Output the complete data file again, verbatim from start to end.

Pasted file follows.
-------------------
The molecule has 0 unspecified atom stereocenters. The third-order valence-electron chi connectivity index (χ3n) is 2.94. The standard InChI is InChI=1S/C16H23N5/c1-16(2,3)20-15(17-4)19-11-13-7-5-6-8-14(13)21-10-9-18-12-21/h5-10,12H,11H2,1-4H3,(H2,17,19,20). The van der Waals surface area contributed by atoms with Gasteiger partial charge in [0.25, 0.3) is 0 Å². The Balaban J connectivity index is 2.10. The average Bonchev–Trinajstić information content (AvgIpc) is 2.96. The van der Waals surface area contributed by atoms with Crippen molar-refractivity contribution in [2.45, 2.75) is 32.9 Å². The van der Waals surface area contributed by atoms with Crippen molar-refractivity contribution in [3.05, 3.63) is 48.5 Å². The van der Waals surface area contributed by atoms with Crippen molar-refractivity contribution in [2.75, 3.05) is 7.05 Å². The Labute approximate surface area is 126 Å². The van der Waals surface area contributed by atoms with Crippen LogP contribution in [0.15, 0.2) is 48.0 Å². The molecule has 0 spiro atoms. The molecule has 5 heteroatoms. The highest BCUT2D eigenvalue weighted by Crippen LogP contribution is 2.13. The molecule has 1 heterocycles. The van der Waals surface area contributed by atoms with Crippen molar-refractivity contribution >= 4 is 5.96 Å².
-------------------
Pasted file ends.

The molecule has 0 unspecified atom stereocenters. The third-order valence-electron chi connectivity index (χ3n) is 2.94. The standard InChI is InChI=1S/C16H23N5/c1-16(2,3)20-15(17-4)19-11-13-7-5-6-8-14(13)21-10-9-18-12-21/h5-10,12H,11H2,1-4H3,(H2,17,19,20). The van der Waals surface area contributed by atoms with Gasteiger partial charge in [0.25, 0.3) is 0 Å². The Balaban J connectivity index is 2.10. The average Bonchev–Trinajstić information content (AvgIpc) is 2.96. The van der Waals surface area contributed by atoms with Crippen molar-refractivity contribution in [2.45, 2.75) is 32.9 Å². The van der Waals surface area contributed by atoms with Crippen molar-refractivity contribution in [3.05, 3.63) is 48.5 Å². The van der Waals surface area contributed by atoms with Crippen molar-refractivity contribution in [2.75, 3.05) is 7.05 Å². The Labute approximate surface area is 126 Å². The van der Waals surface area contributed by atoms with Crippen LogP contribution in [0.15, 0.2) is 48.0 Å². The molecule has 0 spiro atoms. The molecule has 5 heteroatoms. The highest BCUT2D eigenvalue weighted by Crippen LogP contribution is 2.13. The molecule has 1 heterocycles. The van der Waals surface area contributed by atoms with Crippen molar-refractivity contribution >= 4 is 5.96 Å².